"The fastest teams are always going to say the other group is sandbagging and the slower group is going to say they need some help," said Bodine. "I just know what my car is doing and that's all we've got. I don't know if that's all they've got, but they're still faster than I am. I don't have anything to gain by sandbagging."

The performance of the Ford teams last week at Daytona seemed to validate the Fords complaints. With only two Fords finished in the top ten in last Sunday's Bud Shootout, coupled with the disappointing results from the weekends qualifying, NASCAR is allowing the Fords to take an additional 1/4 inch off their spoilers for the Daytona 500.

An ironic twist to issues of speed and safety is the fact that safety concerns about how fast the cars were going lead directly to the introduction of the restrictor plate. In 1987, Bobby Allison got airborne during a crash in the tri-oval at Talladega, slamming into the front grandstand fence at over 210 mph and injuring several spectators. Only the catchfence prevented the car from going into the stands. 

NASCAR decided something must be done to slow down the cars to improve the safety of the fans and drivers. Their answer was the restrictor plate. Introduced in 1988, the restrictor plate has been the subject of criticism from drivers who say the restrictor plate makes the unsafe race conditions on the track.

One of the drawbacks of restrictor plate racing is the fact that the restrictor plates reduce the amount of horsepower the engine can generate. This slows the cars down, but resulting side effect is that it makes all the cars generate almost equal horsepower, making it difficult for one car to break free from the pack. Instead of the field being spread out from the best performing car to the worst, the field is bunched together in tight packs that lead to heart pounding racing action and terrifying crashes. This made the racing more competitive and exciting for the fans, but a white-knuckle experience for the drivers.

The question NASCAR has faced is how to spread out the field without compromising safety. Oddly enough, one answer to the problem may sound illogical, but it seems to be the simplest solution - let the cars go faster. Allowing the cars to go faster would help separate the field, thus making for safer conditions on the racetrack. It does seem strange that letting the cars go faster could lead to safer racing, but to some drivers, it seems to be the simplest way to increase safety on the racetrack

"I'd like to see them run 195." Sterling Marlin said, "To me that will make it safer, the cars will separate even more. The faster you go, the more difficult the car is to drive, when you have that, the cars will separate more."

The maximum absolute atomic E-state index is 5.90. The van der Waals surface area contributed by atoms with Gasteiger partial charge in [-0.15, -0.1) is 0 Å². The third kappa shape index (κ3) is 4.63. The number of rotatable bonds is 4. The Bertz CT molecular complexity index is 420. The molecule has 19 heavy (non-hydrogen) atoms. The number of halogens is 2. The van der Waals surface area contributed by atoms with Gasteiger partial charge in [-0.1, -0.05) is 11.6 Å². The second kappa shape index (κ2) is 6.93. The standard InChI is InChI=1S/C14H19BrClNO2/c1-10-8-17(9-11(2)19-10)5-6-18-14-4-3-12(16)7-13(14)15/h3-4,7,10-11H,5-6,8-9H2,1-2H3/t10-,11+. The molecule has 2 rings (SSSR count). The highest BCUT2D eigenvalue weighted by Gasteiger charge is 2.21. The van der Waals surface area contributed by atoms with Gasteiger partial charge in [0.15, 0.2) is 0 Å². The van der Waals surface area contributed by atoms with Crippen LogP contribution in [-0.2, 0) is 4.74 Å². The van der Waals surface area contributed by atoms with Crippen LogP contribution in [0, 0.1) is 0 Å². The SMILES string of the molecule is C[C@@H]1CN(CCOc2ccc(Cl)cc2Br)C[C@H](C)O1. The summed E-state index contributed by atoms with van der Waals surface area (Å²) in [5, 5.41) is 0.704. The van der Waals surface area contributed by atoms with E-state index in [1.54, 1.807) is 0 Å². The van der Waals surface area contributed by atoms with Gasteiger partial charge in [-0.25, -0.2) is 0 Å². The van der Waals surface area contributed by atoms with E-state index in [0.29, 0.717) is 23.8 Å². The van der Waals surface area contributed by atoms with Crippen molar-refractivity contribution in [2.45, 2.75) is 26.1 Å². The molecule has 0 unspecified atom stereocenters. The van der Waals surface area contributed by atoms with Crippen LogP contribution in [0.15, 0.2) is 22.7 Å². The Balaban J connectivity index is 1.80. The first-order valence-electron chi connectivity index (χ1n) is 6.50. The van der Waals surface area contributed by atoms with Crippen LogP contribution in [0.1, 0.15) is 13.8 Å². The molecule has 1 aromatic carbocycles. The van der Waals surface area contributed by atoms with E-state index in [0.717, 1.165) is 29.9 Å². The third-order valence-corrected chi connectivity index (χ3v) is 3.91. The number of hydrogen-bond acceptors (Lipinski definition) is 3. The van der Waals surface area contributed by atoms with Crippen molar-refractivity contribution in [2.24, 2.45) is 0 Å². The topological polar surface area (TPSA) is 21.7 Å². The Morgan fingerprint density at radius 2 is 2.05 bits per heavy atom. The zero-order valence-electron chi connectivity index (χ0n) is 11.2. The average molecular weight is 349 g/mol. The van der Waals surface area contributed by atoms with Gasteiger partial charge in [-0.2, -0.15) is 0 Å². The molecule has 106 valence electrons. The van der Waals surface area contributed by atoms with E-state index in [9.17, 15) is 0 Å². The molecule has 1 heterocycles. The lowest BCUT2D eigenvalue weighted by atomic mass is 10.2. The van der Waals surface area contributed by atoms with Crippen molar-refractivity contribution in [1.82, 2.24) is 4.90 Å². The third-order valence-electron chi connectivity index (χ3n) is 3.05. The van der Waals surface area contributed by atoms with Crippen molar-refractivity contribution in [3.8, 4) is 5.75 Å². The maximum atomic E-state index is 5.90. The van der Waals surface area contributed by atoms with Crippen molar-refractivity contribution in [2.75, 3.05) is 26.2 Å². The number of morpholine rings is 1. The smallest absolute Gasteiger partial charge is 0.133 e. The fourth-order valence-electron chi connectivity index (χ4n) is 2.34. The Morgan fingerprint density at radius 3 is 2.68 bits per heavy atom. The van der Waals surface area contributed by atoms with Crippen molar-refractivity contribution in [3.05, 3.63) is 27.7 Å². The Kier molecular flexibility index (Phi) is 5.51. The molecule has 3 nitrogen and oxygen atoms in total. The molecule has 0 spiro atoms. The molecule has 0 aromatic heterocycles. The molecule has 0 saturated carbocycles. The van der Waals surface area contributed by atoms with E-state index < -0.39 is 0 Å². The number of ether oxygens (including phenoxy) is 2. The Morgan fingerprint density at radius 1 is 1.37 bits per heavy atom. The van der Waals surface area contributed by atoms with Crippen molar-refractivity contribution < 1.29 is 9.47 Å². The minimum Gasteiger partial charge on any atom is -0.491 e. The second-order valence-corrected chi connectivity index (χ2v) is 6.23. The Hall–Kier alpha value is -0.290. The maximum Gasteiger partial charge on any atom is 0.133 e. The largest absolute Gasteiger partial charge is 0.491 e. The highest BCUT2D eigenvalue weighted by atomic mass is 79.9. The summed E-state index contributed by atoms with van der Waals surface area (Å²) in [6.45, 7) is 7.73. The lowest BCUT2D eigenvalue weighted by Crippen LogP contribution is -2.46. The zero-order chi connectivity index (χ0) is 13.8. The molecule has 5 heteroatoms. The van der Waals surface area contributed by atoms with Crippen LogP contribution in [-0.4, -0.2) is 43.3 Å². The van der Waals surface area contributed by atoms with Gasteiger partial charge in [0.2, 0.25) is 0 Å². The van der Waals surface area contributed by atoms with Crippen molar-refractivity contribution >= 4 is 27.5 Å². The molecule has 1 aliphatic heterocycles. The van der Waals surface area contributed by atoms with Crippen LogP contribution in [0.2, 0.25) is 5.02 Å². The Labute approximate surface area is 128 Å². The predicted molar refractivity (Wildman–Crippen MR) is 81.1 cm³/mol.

"I think what NASCAR needs to do is a least give us a little bit more speed back, give us a bigger restrictor plate," said Jerry Nadeau. "Anybody can go drive wide open at 185 mph at Daytona."

"You're on top of each other, you can't get away from each other, and when you have a five-car wide racetrack and you're running four-wide, there's not a lot of places for people to go." Jeff Green said, "Especially when it gets toward the end of the race, you tend to hold the gas pedal down a little harder, instead of letting off, that's why you see wrecks later on in the race, not just Daytona but everywhere."

"But, when those restrictor plates come about, it's a tough situation."

For now, it seems the new aerodynamics rules are more to everyone's liking, and although the cars still are going any faster, they are somewhat safer. It's the best solution anyone has come up with, since it the restrictor plate appears to not be going away anytime soon.

"The issue of restrictor plate topic has pluses and minuses. But at the end, it's the only component we've found that can keep the speeds in check," said NASCAR President Mike Helton. "Many teams and crew members have worked with us, but we haven't found anything else. We'll continue to look, but it's all we've got."

The author can be contacted nascar@autoracing1.com

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Other Editorials

Speed, Safety, Earnhardt Part 3  2/17/02

Speed, Safety, Earnhardt Part 2  2/16/02

Speed, Safety, Earnhardt Part 1  2/15/02

UAW-GM Motorsports Media Tour Day 5  1/19/02

UAW-GM Motorsports Media Tour Day 4  1/18/02

UAW-GM Motorsports Media Tour Day 3  1/17/02

UAW-GM Motorsports Media Tour Day 2  1/16/02

UAW-GM Motorsports Media Tour Day 1  1/15/02